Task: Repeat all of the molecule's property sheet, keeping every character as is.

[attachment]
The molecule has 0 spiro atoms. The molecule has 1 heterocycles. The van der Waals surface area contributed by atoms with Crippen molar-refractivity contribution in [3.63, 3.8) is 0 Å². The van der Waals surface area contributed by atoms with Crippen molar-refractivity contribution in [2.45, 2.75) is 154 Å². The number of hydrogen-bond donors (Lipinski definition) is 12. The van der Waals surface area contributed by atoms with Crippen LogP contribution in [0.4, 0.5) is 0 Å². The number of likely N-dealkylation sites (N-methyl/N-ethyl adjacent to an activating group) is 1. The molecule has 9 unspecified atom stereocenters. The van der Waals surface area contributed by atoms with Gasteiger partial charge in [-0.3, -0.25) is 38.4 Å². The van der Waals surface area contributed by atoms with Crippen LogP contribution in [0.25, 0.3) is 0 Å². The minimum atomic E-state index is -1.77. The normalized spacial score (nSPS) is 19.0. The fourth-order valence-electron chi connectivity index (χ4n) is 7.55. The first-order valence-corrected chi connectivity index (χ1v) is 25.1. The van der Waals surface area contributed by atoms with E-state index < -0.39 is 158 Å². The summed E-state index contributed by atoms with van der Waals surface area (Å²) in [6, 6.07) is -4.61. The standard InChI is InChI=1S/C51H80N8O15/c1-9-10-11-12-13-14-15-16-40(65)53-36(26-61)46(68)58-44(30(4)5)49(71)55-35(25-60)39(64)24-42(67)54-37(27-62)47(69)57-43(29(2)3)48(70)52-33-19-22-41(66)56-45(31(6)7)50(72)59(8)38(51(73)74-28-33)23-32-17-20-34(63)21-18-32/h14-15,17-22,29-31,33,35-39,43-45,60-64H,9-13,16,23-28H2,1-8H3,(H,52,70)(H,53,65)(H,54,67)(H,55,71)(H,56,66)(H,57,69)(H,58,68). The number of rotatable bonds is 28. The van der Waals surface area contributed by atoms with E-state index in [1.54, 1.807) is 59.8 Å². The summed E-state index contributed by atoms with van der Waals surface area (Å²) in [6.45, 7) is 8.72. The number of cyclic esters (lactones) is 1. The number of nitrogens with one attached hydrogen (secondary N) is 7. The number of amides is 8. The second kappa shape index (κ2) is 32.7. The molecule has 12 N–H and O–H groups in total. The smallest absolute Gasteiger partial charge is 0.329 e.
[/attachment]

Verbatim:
The molecule has 0 spiro atoms. The molecule has 1 heterocycles. The van der Waals surface area contributed by atoms with Crippen molar-refractivity contribution in [3.63, 3.8) is 0 Å². The van der Waals surface area contributed by atoms with Crippen molar-refractivity contribution in [2.45, 2.75) is 154 Å². The number of hydrogen-bond donors (Lipinski definition) is 12. The van der Waals surface area contributed by atoms with Crippen LogP contribution in [0.4, 0.5) is 0 Å². The number of likely N-dealkylation sites (N-methyl/N-ethyl adjacent to an activating group) is 1. The molecule has 9 unspecified atom stereocenters. The van der Waals surface area contributed by atoms with Gasteiger partial charge in [-0.3, -0.25) is 38.4 Å². The van der Waals surface area contributed by atoms with Crippen LogP contribution in [0.25, 0.3) is 0 Å². The minimum atomic E-state index is -1.77. The normalized spacial score (nSPS) is 19.0. The fourth-order valence-electron chi connectivity index (χ4n) is 7.55. The first-order valence-corrected chi connectivity index (χ1v) is 25.1. The van der Waals surface area contributed by atoms with E-state index < -0.39 is 158 Å². The summed E-state index contributed by atoms with van der Waals surface area (Å²) in [6, 6.07) is -4.61. The standard InChI is InChI=1S/C51H80N8O15/c1-9-10-11-12-13-14-15-16-40(65)53-36(26-61)46(68)58-44(30(4)5)49(71)55-35(25-60)39(64)24-42(67)54-37(27-62)47(69)57-43(29(2)3)48(70)52-33-19-22-41(66)56-45(31(6)7)50(72)59(8)38(51(73)74-28-33)23-32-17-20-34(63)21-18-32/h14-15,17-22,29-31,33,35-39,43-45,60-64H,9-13,16,23-28H2,1-8H3,(H,52,70)(H,53,65)(H,54,67)(H,55,71)(H,56,66)(H,57,69)(H,58,68). The number of rotatable bonds is 28. The van der Waals surface area contributed by atoms with E-state index in [1.54, 1.807) is 59.8 Å². The summed E-state index contributed by atoms with van der Waals surface area (Å²) in [6.45, 7) is 8.72. The number of cyclic esters (lactones) is 1. The number of nitrogens with one attached hydrogen (secondary N) is 7. The number of amides is 8. The second kappa shape index (κ2) is 32.7. The molecule has 12 N–H and O–H groups in total. The smallest absolute Gasteiger partial charge is 0.329 e.